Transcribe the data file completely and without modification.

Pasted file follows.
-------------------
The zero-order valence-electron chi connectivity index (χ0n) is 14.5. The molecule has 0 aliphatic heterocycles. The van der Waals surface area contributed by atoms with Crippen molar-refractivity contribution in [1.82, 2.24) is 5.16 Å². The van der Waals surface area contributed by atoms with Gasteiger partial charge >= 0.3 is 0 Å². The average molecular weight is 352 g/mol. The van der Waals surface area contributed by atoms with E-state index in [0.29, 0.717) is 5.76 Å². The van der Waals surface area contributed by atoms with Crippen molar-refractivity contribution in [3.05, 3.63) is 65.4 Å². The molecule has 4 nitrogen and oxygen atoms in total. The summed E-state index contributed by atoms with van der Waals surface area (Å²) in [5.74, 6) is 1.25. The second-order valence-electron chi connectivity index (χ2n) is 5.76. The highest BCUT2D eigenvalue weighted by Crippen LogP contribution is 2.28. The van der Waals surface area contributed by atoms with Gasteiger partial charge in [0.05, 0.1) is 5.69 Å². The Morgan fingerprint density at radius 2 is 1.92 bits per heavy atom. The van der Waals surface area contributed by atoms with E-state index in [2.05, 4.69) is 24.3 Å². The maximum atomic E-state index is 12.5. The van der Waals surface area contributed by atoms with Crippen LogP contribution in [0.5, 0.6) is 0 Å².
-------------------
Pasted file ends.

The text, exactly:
The zero-order valence-electron chi connectivity index (χ0n) is 14.5. The molecule has 0 aliphatic heterocycles. The van der Waals surface area contributed by atoms with Crippen molar-refractivity contribution in [1.82, 2.24) is 5.16 Å². The van der Waals surface area contributed by atoms with Gasteiger partial charge >= 0.3 is 0 Å². The average molecular weight is 352 g/mol. The van der Waals surface area contributed by atoms with E-state index in [0.29, 0.717) is 5.76 Å². The van der Waals surface area contributed by atoms with Crippen molar-refractivity contribution in [3.05, 3.63) is 65.4 Å². The molecule has 4 nitrogen and oxygen atoms in total. The summed E-state index contributed by atoms with van der Waals surface area (Å²) in [5.74, 6) is 1.25. The second-order valence-electron chi connectivity index (χ2n) is 5.76. The highest BCUT2D eigenvalue weighted by Crippen LogP contribution is 2.28. The van der Waals surface area contributed by atoms with Gasteiger partial charge in [0.05, 0.1) is 5.69 Å². The Morgan fingerprint density at radius 2 is 1.92 bits per heavy atom. The van der Waals surface area contributed by atoms with E-state index in [2.05, 4.69) is 24.3 Å². The maximum atomic E-state index is 12.5. The van der Waals surface area contributed by atoms with Crippen LogP contribution in [0.5, 0.6) is 0 Å².